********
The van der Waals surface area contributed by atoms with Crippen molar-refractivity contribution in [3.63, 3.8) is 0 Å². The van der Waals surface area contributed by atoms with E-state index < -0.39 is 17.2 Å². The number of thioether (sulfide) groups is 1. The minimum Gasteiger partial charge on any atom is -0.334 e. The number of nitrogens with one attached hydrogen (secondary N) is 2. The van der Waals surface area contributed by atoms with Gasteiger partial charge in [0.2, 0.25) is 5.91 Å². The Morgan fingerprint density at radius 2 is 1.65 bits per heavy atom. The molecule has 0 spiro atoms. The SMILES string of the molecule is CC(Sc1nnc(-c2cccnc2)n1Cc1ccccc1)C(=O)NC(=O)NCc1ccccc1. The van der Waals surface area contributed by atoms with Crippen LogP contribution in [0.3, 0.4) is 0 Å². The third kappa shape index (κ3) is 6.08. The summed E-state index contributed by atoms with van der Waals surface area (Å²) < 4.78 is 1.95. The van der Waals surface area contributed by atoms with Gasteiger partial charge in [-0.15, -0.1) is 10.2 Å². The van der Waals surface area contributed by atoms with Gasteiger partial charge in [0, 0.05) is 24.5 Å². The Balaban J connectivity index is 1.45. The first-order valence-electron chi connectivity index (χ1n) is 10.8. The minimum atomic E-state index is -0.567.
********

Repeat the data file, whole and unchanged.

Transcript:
The van der Waals surface area contributed by atoms with Crippen molar-refractivity contribution in [3.63, 3.8) is 0 Å². The van der Waals surface area contributed by atoms with E-state index < -0.39 is 17.2 Å². The number of thioether (sulfide) groups is 1. The minimum Gasteiger partial charge on any atom is -0.334 e. The number of nitrogens with one attached hydrogen (secondary N) is 2. The van der Waals surface area contributed by atoms with Gasteiger partial charge in [0.2, 0.25) is 5.91 Å². The Morgan fingerprint density at radius 2 is 1.65 bits per heavy atom. The molecule has 0 spiro atoms. The SMILES string of the molecule is CC(Sc1nnc(-c2cccnc2)n1Cc1ccccc1)C(=O)NC(=O)NCc1ccccc1. The van der Waals surface area contributed by atoms with Crippen LogP contribution in [0.3, 0.4) is 0 Å². The third kappa shape index (κ3) is 6.08. The summed E-state index contributed by atoms with van der Waals surface area (Å²) < 4.78 is 1.95. The van der Waals surface area contributed by atoms with Gasteiger partial charge in [-0.15, -0.1) is 10.2 Å². The van der Waals surface area contributed by atoms with Gasteiger partial charge in [0, 0.05) is 24.5 Å². The Balaban J connectivity index is 1.45. The first-order valence-electron chi connectivity index (χ1n) is 10.8. The minimum atomic E-state index is -0.567.